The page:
Yellow peril as wagtail population in serious decline

A yellow wagtail.

A yellow wagtail.

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THEY may be sprightly and skittish, but one of the UK’s best-loved birds could soon become a seldom sight.

Three species of wagtail are suffering from long-term declines, according to the annual Breeding Bird Survey’s latest report.

Yellow wagtails have been worst-hit, with numbers reducing by more than two-fifths between 1995 and 2012, while grey wagtails, which live by rivers, have declined by almost a third in the past 20 years. The pied wagtail has seen declines of 11 per cent.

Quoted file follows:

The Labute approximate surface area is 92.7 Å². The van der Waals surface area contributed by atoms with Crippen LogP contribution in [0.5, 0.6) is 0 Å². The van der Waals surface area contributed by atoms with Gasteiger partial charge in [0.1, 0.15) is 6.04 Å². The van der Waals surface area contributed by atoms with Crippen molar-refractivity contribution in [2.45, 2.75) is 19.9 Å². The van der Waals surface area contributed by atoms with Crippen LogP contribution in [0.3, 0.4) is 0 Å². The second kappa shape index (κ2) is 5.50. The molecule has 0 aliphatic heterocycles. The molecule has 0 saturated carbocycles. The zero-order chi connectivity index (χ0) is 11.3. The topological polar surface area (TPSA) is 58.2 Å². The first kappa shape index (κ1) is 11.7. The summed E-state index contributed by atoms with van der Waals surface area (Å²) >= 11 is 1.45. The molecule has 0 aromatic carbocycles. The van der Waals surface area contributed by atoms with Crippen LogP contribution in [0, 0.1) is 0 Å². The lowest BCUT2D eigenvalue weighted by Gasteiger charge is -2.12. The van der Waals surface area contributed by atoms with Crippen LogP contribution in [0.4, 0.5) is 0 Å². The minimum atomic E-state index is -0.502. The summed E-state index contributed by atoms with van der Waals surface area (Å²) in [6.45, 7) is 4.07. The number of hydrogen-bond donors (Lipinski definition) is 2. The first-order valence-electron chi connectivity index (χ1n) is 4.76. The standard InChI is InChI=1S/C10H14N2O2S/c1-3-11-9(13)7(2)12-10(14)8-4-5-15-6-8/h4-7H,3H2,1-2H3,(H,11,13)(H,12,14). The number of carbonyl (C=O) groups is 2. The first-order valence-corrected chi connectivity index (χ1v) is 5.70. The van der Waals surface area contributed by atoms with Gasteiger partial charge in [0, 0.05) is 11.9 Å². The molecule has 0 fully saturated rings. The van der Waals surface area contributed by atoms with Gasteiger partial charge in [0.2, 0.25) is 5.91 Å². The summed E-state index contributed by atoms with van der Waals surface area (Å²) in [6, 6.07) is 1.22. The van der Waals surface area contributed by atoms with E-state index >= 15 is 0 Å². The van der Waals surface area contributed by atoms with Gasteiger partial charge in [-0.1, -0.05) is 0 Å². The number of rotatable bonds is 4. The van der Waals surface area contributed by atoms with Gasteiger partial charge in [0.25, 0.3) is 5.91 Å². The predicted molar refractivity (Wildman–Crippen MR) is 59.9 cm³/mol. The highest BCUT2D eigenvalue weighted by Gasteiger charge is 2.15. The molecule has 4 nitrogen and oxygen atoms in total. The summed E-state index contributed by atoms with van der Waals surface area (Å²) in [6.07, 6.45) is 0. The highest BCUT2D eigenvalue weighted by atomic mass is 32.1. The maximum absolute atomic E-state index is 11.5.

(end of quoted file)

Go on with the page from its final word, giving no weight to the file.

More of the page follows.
Reasons for the drop in numbers differ between each species. Experts say changes in agriculture and overseas problems are likely to have caused the decline in the migrant yellow wagtails.

Meanwhile, the grey and pied birds have shown rapid declines along rivers and canals. The Waterways Breeding Bird Survey found steeper reductions in river-based research than in the general survey, suggesting that issues in rivers are affecting species.

Sarah Harris, of the British Trust for Ornithology, said: “It’s fascinating three seemingly similar birds, lead such different lives and face such a variety of challenges.”

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